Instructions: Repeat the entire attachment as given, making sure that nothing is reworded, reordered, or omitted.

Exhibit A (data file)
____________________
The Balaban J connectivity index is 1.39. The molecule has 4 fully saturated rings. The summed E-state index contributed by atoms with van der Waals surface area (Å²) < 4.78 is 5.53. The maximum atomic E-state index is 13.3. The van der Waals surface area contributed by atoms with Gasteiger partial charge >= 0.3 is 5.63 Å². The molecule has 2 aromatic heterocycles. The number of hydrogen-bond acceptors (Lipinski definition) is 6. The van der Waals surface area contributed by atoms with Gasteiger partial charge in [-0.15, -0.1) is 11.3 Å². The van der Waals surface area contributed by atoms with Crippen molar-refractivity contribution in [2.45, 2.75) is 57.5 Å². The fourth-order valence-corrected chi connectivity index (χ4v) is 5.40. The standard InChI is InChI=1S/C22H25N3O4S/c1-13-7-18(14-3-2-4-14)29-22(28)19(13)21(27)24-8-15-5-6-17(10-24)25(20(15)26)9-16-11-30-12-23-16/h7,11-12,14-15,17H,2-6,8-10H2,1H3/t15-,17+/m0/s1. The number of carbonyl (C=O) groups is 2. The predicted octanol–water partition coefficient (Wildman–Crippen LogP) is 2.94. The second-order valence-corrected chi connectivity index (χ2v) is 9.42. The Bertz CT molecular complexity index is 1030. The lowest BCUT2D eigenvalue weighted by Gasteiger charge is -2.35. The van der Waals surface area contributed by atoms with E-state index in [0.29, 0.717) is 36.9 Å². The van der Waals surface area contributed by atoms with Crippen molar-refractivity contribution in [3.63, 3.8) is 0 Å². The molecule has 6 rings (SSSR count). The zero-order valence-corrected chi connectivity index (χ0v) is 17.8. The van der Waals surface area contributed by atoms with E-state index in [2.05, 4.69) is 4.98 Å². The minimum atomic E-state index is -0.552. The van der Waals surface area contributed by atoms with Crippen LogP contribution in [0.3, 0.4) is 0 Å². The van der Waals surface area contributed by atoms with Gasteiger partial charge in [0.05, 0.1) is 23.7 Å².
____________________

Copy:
The Balaban J connectivity index is 1.39. The molecule has 4 fully saturated rings. The summed E-state index contributed by atoms with van der Waals surface area (Å²) < 4.78 is 5.53. The maximum atomic E-state index is 13.3. The van der Waals surface area contributed by atoms with Gasteiger partial charge >= 0.3 is 5.63 Å². The molecule has 2 aromatic heterocycles. The number of hydrogen-bond acceptors (Lipinski definition) is 6. The van der Waals surface area contributed by atoms with Gasteiger partial charge in [-0.15, -0.1) is 11.3 Å². The van der Waals surface area contributed by atoms with Crippen molar-refractivity contribution in [2.45, 2.75) is 57.5 Å². The fourth-order valence-corrected chi connectivity index (χ4v) is 5.40. The standard InChI is InChI=1S/C22H25N3O4S/c1-13-7-18(14-3-2-4-14)29-22(28)19(13)21(27)24-8-15-5-6-17(10-24)25(20(15)26)9-16-11-30-12-23-16/h7,11-12,14-15,17H,2-6,8-10H2,1H3/t15-,17+/m0/s1. The number of carbonyl (C=O) groups is 2. The predicted octanol–water partition coefficient (Wildman–Crippen LogP) is 2.94. The second-order valence-corrected chi connectivity index (χ2v) is 9.42. The Bertz CT molecular complexity index is 1030. The lowest BCUT2D eigenvalue weighted by Gasteiger charge is -2.35. The van der Waals surface area contributed by atoms with E-state index in [0.29, 0.717) is 36.9 Å². The van der Waals surface area contributed by atoms with Crippen molar-refractivity contribution in [3.63, 3.8) is 0 Å². The molecule has 6 rings (SSSR count). The zero-order valence-corrected chi connectivity index (χ0v) is 17.8. The van der Waals surface area contributed by atoms with E-state index in [2.05, 4.69) is 4.98 Å². The minimum atomic E-state index is -0.552. The van der Waals surface area contributed by atoms with Crippen LogP contribution in [0.3, 0.4) is 0 Å². The van der Waals surface area contributed by atoms with Gasteiger partial charge in [0.05, 0.1) is 23.7 Å².